I love to read—all topics, but, of course, quite a bit in science and technology. I’m a big NASA fan and enjoy reading about space research and space exploration, and the information technology and semiconductor, microelectronics, and quantum technologies. I also love British literature, American presidential history, and books on leadership. I drink herbal tea, almost every day; peppermint is my favorite. And I exercise to reduce stress.
What would be your act in a talent show?
I have to say that I don’t have much artistic talent myself, but there are plenty of highly talented people already on this campus. That’s what makes ours such a dynamic, interesting community. In fact, many students have told me this artistic atmosphere is what attracted them to WPI and what sets us apart from other STEM-focused schools. A music professor told me how well used our pianos are by our students, which is quite different from the piano I have in my house right now.
When are you the happiest?
For me, it’s always been at Convocation and Commencement. You feel the excitement of students coming in at Convocation and it’s rewarding to hear them talk about what motivates them to join our community. And then at Commencement, we see how they have grown and how they are taking what they’ve learned and venturing forth into the world. I love to hear their stories.
Do you cherish any words of wisdom from a mentor, or an inspirational quote that gets you through hard times?
A great mentor and a really good friend told me years ago, “Don’t limit yourself.” I found that advice has been very helpful to me; I think that can also apply to a community, an institution, or a university. There’s so much we can achieve. WPI is a world-class institution, but the future is even brighter than we can imagine. With a tremendous community working together, I’ve always been amazed at what can be achieved collectively and collaboratively. That’s part of the excitement of coming on board at WPI—we won’t be limited, by any stretch of the imagination.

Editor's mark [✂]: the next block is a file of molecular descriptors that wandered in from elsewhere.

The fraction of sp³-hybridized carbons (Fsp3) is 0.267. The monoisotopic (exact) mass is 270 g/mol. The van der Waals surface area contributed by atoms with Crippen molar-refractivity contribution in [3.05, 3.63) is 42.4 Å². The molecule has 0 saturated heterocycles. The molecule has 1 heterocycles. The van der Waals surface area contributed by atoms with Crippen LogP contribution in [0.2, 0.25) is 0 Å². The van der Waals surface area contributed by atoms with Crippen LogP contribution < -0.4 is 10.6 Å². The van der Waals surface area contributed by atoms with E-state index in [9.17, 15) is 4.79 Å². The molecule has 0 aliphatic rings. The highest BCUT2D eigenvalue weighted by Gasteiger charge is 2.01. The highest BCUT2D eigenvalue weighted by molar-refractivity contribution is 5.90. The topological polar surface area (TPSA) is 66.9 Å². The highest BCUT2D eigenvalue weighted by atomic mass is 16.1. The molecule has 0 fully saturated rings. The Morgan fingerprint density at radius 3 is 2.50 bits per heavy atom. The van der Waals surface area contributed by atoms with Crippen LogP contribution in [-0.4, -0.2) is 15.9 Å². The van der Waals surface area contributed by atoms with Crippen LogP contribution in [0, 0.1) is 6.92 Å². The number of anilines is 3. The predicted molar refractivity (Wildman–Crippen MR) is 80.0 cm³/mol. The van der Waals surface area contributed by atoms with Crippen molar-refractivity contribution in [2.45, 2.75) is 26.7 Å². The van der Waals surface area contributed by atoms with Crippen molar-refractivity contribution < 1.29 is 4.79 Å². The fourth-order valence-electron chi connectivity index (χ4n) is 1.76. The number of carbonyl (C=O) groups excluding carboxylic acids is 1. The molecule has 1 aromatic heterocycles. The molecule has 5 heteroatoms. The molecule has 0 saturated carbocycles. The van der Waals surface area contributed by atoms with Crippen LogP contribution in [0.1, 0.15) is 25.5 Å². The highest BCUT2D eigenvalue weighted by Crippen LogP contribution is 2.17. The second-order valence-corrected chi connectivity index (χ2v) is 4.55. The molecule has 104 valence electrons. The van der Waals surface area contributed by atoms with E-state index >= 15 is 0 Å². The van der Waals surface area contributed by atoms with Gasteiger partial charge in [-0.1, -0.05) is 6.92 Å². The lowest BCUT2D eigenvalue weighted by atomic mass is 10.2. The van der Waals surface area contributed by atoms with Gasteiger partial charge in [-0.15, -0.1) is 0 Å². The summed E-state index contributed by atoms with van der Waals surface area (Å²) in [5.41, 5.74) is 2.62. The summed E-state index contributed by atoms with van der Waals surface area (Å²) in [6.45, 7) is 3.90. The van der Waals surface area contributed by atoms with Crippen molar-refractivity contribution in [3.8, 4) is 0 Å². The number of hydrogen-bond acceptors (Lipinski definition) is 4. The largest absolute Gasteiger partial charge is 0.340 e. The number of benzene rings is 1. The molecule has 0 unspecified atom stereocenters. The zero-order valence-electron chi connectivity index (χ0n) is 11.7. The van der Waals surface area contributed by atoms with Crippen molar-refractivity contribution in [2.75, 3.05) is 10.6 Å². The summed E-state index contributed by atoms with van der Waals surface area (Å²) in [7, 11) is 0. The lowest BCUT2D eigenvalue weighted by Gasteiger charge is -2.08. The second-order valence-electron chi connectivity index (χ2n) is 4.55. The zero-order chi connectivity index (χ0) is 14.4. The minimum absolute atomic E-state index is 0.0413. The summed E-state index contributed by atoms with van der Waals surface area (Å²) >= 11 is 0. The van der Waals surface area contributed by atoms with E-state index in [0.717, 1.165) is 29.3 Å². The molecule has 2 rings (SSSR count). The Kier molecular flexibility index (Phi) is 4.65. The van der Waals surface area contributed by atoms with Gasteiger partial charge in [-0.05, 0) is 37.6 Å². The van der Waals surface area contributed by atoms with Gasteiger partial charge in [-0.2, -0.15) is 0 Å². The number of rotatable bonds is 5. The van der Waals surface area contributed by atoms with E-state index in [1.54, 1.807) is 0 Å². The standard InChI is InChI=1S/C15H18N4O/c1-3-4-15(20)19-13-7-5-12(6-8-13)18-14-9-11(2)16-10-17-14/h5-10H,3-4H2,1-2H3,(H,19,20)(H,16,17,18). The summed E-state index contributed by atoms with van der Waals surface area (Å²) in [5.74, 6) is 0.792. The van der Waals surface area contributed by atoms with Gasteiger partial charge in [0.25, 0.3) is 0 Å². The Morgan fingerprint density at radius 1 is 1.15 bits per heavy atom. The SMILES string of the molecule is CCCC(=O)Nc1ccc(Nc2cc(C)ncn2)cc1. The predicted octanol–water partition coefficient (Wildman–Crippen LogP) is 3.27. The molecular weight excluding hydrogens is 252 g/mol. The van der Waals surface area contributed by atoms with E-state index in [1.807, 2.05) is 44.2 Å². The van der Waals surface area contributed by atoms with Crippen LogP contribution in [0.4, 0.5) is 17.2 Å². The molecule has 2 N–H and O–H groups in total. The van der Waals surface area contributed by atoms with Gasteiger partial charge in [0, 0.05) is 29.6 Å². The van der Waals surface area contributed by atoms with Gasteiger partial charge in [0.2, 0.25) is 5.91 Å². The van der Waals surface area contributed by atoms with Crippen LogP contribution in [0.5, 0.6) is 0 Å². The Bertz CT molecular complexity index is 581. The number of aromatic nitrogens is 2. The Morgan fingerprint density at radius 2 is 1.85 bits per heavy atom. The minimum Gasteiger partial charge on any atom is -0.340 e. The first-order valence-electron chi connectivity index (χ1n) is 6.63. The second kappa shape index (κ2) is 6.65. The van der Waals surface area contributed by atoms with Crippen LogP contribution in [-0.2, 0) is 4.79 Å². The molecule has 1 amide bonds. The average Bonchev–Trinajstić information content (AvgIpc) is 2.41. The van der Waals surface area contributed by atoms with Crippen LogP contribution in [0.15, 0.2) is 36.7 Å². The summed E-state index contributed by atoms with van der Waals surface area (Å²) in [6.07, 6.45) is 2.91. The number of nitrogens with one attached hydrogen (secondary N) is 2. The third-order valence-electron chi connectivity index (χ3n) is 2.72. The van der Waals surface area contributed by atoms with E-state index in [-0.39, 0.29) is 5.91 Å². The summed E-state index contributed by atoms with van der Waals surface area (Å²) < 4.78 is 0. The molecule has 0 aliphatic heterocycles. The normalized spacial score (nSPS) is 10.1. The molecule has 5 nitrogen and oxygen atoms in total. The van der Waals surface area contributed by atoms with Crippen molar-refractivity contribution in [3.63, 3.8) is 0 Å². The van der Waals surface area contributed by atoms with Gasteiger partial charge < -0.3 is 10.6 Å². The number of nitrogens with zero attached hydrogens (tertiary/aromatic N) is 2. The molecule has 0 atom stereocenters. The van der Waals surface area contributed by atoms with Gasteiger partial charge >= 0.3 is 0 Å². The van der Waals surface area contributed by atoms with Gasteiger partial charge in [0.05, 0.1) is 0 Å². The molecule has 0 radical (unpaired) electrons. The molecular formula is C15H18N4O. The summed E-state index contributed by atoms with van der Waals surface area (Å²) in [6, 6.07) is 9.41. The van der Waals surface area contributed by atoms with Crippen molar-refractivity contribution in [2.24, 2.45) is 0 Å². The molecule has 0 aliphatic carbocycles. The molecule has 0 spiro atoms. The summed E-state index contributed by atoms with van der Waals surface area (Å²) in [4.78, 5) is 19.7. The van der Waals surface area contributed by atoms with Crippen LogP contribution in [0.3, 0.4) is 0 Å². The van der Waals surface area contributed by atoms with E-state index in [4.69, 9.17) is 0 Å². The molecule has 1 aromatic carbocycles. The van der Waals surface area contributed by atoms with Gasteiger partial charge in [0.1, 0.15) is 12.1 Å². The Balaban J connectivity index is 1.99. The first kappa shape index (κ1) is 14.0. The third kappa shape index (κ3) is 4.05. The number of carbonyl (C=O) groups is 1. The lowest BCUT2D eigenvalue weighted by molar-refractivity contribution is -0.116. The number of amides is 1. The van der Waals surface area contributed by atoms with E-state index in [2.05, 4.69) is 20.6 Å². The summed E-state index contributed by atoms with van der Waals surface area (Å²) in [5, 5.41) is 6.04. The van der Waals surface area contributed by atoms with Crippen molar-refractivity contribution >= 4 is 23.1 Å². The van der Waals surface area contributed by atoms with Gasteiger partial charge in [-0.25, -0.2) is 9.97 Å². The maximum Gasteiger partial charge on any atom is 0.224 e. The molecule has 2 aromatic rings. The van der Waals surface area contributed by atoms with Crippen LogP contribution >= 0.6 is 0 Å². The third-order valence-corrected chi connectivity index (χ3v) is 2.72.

What are you looking forward to at WPI?
I’m particularly looking forward to working with the campus community. When I ask students what inspired them to join WPI, I heard mostly two things: our educational approach and the people. And it is inspiring to listen to our faculty and staff–they are so deeply committed to WPI and to our student-centric community. We are a close-knit, supportive, creative community and it’s going to be the collective team working together that will move us forward.
WPI has a very dynamic, high-quality research and innovation ecosystem with an entrepreneurial spirit.
WPI looks at education and research as purpose driven. We are motivated by the real-world, tangible impact of our innovative research and education. The world is facing so many challenges: climate, energy, food, water, national security, effective and affordable health care, and affordable education. These require not only technology solutions but social science innovation, policy innovation, and understanding of humanity. It’s more important than ever that research, particularly STEM-focused research, be highly interdisciplinary and large-scale, focusing on the impact. WPI has a very dynamic, high-quality research and innovation ecosystem with an entrepreneurial spirit. These are all tremendous assets we can build upon and continuously connect and integrate with our educational approach.
Worcester is gaining a reputation as a culinary hub. What type of restaurant recommendations are you looking for in Worcester and the surrounding area?
I’m getting to know the city, and I’ve already discovered nice Italian and seafood restaurants. My family and I are interested in all kinds of food—we try anything. Food is a key component in any culture and we’re interested in all kinds of cultures. Worcester has a fascinating history with its role in the American industrial revolution and the growth of our country. We look forward to getting to know the city better.